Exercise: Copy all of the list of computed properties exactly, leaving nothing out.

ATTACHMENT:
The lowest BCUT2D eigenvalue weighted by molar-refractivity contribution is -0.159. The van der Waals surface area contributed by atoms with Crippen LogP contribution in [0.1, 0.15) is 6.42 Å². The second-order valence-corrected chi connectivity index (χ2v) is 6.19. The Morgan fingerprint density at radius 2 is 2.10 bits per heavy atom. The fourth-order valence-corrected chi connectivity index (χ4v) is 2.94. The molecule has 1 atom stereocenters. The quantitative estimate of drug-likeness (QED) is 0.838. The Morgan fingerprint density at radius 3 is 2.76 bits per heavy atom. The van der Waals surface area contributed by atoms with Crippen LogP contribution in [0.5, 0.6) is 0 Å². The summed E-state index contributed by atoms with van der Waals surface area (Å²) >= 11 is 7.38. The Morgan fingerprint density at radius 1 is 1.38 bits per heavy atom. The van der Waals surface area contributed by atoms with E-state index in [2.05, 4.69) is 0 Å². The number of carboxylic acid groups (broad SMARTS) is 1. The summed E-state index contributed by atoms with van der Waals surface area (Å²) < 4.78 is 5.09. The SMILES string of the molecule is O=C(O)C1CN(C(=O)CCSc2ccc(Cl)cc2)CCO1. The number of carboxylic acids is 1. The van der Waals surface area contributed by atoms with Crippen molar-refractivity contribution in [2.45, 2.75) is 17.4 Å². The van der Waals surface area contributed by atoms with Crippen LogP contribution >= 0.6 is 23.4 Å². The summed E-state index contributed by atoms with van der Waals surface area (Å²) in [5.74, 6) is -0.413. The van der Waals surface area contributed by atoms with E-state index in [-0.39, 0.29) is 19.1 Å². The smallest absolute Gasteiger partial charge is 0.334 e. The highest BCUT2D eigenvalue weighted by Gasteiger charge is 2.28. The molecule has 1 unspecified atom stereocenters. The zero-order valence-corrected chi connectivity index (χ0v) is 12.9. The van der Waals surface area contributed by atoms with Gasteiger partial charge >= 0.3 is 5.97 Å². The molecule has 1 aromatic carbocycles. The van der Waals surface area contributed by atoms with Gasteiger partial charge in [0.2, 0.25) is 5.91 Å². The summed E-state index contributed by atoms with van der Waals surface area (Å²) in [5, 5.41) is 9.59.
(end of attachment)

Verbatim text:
The lowest BCUT2D eigenvalue weighted by molar-refractivity contribution is -0.159. The van der Waals surface area contributed by atoms with Crippen LogP contribution in [0.1, 0.15) is 6.42 Å². The second-order valence-corrected chi connectivity index (χ2v) is 6.19. The Morgan fingerprint density at radius 2 is 2.10 bits per heavy atom. The fourth-order valence-corrected chi connectivity index (χ4v) is 2.94. The molecule has 1 atom stereocenters. The quantitative estimate of drug-likeness (QED) is 0.838. The Morgan fingerprint density at radius 3 is 2.76 bits per heavy atom. The van der Waals surface area contributed by atoms with Crippen LogP contribution in [0.5, 0.6) is 0 Å². The summed E-state index contributed by atoms with van der Waals surface area (Å²) >= 11 is 7.38. The Morgan fingerprint density at radius 1 is 1.38 bits per heavy atom. The van der Waals surface area contributed by atoms with E-state index in [2.05, 4.69) is 0 Å². The number of carboxylic acid groups (broad SMARTS) is 1. The summed E-state index contributed by atoms with van der Waals surface area (Å²) < 4.78 is 5.09. The SMILES string of the molecule is O=C(O)C1CN(C(=O)CCSc2ccc(Cl)cc2)CCO1. The number of carboxylic acids is 1. The van der Waals surface area contributed by atoms with Crippen molar-refractivity contribution in [2.45, 2.75) is 17.4 Å². The van der Waals surface area contributed by atoms with Crippen LogP contribution >= 0.6 is 23.4 Å². The summed E-state index contributed by atoms with van der Waals surface area (Å²) in [5.74, 6) is -0.413. The van der Waals surface area contributed by atoms with E-state index in [-0.39, 0.29) is 19.1 Å². The smallest absolute Gasteiger partial charge is 0.334 e. The highest BCUT2D eigenvalue weighted by Gasteiger charge is 2.28. The molecule has 1 unspecified atom stereocenters. The zero-order valence-corrected chi connectivity index (χ0v) is 12.9. The van der Waals surface area contributed by atoms with Gasteiger partial charge >= 0.3 is 5.97 Å². The molecule has 1 aromatic carbocycles. The van der Waals surface area contributed by atoms with Gasteiger partial charge in [0.2, 0.25) is 5.91 Å². The summed E-state index contributed by atoms with van der Waals surface area (Å²) in [5, 5.41) is 9.59.